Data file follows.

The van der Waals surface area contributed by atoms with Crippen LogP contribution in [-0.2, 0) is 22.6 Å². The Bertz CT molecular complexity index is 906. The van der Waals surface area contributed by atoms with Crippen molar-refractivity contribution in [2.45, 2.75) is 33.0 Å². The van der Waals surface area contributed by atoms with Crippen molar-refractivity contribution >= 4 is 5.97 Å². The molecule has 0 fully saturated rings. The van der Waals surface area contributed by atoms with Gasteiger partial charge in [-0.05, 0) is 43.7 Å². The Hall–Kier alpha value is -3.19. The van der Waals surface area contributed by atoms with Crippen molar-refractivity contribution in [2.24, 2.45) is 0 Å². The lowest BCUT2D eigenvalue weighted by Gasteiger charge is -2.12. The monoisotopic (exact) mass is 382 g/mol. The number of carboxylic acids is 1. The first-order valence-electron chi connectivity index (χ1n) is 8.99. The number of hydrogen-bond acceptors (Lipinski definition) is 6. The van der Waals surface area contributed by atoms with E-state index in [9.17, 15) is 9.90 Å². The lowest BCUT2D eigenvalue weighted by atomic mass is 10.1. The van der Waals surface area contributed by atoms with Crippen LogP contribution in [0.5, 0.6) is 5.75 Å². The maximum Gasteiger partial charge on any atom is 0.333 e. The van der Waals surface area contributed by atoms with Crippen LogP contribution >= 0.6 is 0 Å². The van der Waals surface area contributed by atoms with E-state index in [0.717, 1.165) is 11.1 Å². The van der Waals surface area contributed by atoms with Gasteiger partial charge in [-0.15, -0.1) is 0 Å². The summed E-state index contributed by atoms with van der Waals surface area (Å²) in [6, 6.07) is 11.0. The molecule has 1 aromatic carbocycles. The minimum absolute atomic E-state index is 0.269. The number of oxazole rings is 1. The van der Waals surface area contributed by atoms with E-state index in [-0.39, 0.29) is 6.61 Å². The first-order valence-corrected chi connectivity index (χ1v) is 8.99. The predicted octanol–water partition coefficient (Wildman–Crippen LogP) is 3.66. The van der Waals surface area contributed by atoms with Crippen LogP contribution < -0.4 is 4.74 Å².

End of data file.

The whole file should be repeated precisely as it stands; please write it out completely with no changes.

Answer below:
The van der Waals surface area contributed by atoms with Crippen LogP contribution in [-0.2, 0) is 22.6 Å². The Bertz CT molecular complexity index is 906. The van der Waals surface area contributed by atoms with Crippen molar-refractivity contribution in [2.45, 2.75) is 33.0 Å². The van der Waals surface area contributed by atoms with Crippen molar-refractivity contribution >= 4 is 5.97 Å². The molecule has 0 fully saturated rings. The van der Waals surface area contributed by atoms with Gasteiger partial charge in [-0.05, 0) is 43.7 Å². The Hall–Kier alpha value is -3.19. The van der Waals surface area contributed by atoms with Crippen molar-refractivity contribution in [2.24, 2.45) is 0 Å². The lowest BCUT2D eigenvalue weighted by Gasteiger charge is -2.12. The monoisotopic (exact) mass is 382 g/mol. The number of carboxylic acids is 1. The first-order valence-electron chi connectivity index (χ1n) is 8.99. The number of hydrogen-bond acceptors (Lipinski definition) is 6. The van der Waals surface area contributed by atoms with E-state index in [9.17, 15) is 9.90 Å². The lowest BCUT2D eigenvalue weighted by atomic mass is 10.1. The van der Waals surface area contributed by atoms with Crippen LogP contribution in [0.5, 0.6) is 5.75 Å². The maximum Gasteiger partial charge on any atom is 0.333 e. The van der Waals surface area contributed by atoms with Crippen LogP contribution >= 0.6 is 0 Å². The van der Waals surface area contributed by atoms with E-state index in [0.717, 1.165) is 11.1 Å². The van der Waals surface area contributed by atoms with Gasteiger partial charge in [-0.15, -0.1) is 0 Å². The summed E-state index contributed by atoms with van der Waals surface area (Å²) in [6, 6.07) is 11.0. The molecule has 1 aromatic carbocycles. The minimum absolute atomic E-state index is 0.269. The number of oxazole rings is 1. The van der Waals surface area contributed by atoms with E-state index in [-0.39, 0.29) is 6.61 Å². The first-order valence-corrected chi connectivity index (χ1v) is 8.99. The predicted octanol–water partition coefficient (Wildman–Crippen LogP) is 3.66. The van der Waals surface area contributed by atoms with Crippen LogP contribution < -0.4 is 4.74 Å².